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Services Acquisition

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General Information

The services acquisition process starts with a validated mission requirement for a service effort. The process continues through a planning phase, which develops the foundation for defining your requirement and business strategy, and ultimately ends with the delivery and assessment of the services provided.

Refer to https://aaf.dau.edu/ that shows the Acquisition of Service pathway under the Adaptive Acquisition Framework (AAF). 

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Refer to the Service Acquisition Mall to see the seven-step performance based process for services acquisition. It shows the seven-step process used by requiring activities, acquisition professionals, and contracting officer's representatives (CORs).

The Planning phase (steps 1 through 3) lays the foundation for action. During this phase, the acquisition team is formed and leadership support is arranged for all actions required to ensure the mission is supported. Current service strategies are baselined and analyzed, problem areas and projected mission changes identified, and key performance outcomes for the requirement identified by stakeholders. The marketplace is analyzed to assess current technology and business practices, competition and small business opportunities, existing and potential new sources of providing the service, and possible adaption of commercial buying practices.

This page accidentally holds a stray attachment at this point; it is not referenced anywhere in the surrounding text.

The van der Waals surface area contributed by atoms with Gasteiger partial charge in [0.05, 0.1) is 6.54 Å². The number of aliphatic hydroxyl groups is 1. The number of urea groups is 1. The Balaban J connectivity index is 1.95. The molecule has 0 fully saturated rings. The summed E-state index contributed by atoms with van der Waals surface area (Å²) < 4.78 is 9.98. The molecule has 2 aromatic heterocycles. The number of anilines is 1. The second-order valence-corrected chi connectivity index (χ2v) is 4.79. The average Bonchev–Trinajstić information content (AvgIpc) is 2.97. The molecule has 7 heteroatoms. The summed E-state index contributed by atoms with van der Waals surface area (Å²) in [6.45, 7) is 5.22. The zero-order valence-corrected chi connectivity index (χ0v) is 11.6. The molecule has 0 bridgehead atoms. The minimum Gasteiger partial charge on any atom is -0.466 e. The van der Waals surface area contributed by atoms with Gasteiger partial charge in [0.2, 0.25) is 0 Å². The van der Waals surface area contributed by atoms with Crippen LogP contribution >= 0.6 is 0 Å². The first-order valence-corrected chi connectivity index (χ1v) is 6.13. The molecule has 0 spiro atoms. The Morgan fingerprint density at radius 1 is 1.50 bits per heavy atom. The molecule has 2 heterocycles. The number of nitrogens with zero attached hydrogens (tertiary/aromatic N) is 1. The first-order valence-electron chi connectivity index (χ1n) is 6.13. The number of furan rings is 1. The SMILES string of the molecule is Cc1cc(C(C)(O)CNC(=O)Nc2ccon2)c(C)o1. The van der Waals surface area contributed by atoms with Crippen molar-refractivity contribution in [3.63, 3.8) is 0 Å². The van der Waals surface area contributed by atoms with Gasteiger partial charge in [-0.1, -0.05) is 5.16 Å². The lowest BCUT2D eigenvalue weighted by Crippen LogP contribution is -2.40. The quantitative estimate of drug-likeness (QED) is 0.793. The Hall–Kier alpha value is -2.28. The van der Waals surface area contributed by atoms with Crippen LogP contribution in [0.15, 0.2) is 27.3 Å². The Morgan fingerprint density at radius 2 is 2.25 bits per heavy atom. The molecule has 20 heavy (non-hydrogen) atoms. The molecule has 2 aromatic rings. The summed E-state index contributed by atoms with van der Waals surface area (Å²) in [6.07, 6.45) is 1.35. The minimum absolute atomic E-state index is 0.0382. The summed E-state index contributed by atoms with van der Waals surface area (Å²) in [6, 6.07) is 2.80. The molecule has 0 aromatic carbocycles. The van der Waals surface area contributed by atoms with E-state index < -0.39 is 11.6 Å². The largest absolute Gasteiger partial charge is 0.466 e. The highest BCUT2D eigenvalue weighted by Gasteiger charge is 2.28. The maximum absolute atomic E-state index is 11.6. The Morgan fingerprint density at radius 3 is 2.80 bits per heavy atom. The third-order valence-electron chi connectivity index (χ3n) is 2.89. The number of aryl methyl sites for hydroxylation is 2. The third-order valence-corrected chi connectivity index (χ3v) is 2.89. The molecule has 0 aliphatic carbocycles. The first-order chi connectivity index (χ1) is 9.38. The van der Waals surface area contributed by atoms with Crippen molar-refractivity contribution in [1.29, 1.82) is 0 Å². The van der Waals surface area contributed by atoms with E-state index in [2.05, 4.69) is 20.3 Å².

During the Development Phase (steps 4 and 5), the requirements roadmap process is used to define performance objectives and standards, allowable variations, and methods of inspection. After the roadmap is completed, the performance work statement (PWS) and quality assurance surveillance plan (QASP) can be developed. Also during this phase, funding sources are identified, the government cost estimate of the required service is developed, and industry feedback on the working documents is solicited. Finally, an acquisition strategy is synthesized to leverage contract type and performance incentives for delivering best value mission performance to the customer. The basic principle is to tell the contractor what the Government’s performance objectives are rather than how to accomplish the work. Industry is relied upon to develop the solution.

In the Execution Phase (steps 6 and 7), all planning and development efforts are put into action. A solicitation document is developed that formally communicates the requirements and business plan to industry. Contractor proposals are evaluated against the established criteria for meeting performance objectives; the proposal(s) that has the best chance for successfully meeting the Government’s objectives is selected. After contract award, the service provider becomes the Government’s strategic partner for driving innovation and improvements to mission performance outcomes. This part of the process involves two key areas:administering contract requirements (such as invoicing and payments) and managing the relationships and expectations of both the contractor and customer for meeting the contract terms and achieving the required mission performance results. As the execution phase progresses, planning for a follow on acquisition (if needed) is begun.

To be considered truly performance-based, a services acquisition should contain (at minimum) the following elements:

  • Performance work statement (PWS). Describes the requirement in terms of measurable outcomes rather than by specific, prescriptive methods.
  • Measurable performance standards. To determine whether performance outcomes have been met, measurable performance standards define what is considered acceptable performance.
  • Incentives/Disincentives (monetary and non-monetary). These address how to manage performance that exceeds, or fails to meet, establish performance standards. While not mandatory, incentives should be used (when appropriate) to encourage performance that exceeds the performance standards.
  • Quality Assurance Surveillance Plan (QASP). Describes how the government will assess contractor performance against the performance standards contained in the PWS.